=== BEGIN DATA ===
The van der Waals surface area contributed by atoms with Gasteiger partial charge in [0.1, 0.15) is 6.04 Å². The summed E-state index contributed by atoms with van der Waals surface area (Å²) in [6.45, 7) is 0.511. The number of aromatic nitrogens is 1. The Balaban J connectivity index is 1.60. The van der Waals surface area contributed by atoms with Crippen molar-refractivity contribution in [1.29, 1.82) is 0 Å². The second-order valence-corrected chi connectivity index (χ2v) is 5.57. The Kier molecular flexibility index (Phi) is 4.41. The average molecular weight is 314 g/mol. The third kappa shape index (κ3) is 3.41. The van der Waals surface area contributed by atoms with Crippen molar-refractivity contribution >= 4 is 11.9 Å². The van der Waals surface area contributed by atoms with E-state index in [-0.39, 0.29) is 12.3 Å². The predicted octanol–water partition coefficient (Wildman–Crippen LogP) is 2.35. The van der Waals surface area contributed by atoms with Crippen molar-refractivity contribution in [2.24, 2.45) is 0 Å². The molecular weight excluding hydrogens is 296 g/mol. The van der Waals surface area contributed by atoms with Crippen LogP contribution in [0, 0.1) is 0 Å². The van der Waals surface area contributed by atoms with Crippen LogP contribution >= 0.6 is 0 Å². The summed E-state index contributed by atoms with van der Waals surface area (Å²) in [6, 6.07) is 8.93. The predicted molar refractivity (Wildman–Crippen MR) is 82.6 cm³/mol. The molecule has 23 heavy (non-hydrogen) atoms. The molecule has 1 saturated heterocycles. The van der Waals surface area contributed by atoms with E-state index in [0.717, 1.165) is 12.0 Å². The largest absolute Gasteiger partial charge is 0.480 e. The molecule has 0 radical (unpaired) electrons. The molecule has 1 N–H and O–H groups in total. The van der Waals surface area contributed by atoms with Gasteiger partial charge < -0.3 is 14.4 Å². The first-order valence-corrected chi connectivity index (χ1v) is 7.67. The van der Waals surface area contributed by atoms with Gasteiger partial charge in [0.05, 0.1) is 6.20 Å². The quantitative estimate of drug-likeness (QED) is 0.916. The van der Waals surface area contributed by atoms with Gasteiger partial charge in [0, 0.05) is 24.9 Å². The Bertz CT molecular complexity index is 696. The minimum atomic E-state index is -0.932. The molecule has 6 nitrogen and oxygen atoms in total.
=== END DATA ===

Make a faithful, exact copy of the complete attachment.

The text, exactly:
The van der Waals surface area contributed by atoms with Gasteiger partial charge in [0.1, 0.15) is 6.04 Å². The summed E-state index contributed by atoms with van der Waals surface area (Å²) in [6.45, 7) is 0.511. The number of aromatic nitrogens is 1. The Balaban J connectivity index is 1.60. The van der Waals surface area contributed by atoms with Crippen molar-refractivity contribution in [1.29, 1.82) is 0 Å². The second-order valence-corrected chi connectivity index (χ2v) is 5.57. The Kier molecular flexibility index (Phi) is 4.41. The average molecular weight is 314 g/mol. The third kappa shape index (κ3) is 3.41. The van der Waals surface area contributed by atoms with Crippen molar-refractivity contribution >= 4 is 11.9 Å². The van der Waals surface area contributed by atoms with E-state index in [-0.39, 0.29) is 12.3 Å². The predicted octanol–water partition coefficient (Wildman–Crippen LogP) is 2.35. The van der Waals surface area contributed by atoms with Crippen molar-refractivity contribution in [2.24, 2.45) is 0 Å². The molecular weight excluding hydrogens is 296 g/mol. The van der Waals surface area contributed by atoms with Crippen LogP contribution in [0, 0.1) is 0 Å². The van der Waals surface area contributed by atoms with Crippen LogP contribution >= 0.6 is 0 Å². The summed E-state index contributed by atoms with van der Waals surface area (Å²) in [6, 6.07) is 8.93. The predicted molar refractivity (Wildman–Crippen MR) is 82.6 cm³/mol. The molecule has 23 heavy (non-hydrogen) atoms. The molecule has 1 saturated heterocycles. The van der Waals surface area contributed by atoms with E-state index in [0.717, 1.165) is 12.0 Å². The largest absolute Gasteiger partial charge is 0.480 e. The molecule has 0 radical (unpaired) electrons. The molecule has 1 N–H and O–H groups in total. The van der Waals surface area contributed by atoms with Gasteiger partial charge < -0.3 is 14.4 Å². The first-order valence-corrected chi connectivity index (χ1v) is 7.67. The van der Waals surface area contributed by atoms with Gasteiger partial charge in [0.05, 0.1) is 6.20 Å². The quantitative estimate of drug-likeness (QED) is 0.916. The van der Waals surface area contributed by atoms with Gasteiger partial charge in [0, 0.05) is 24.9 Å². The Bertz CT molecular complexity index is 696. The minimum atomic E-state index is -0.932. The molecule has 6 nitrogen and oxygen atoms in total.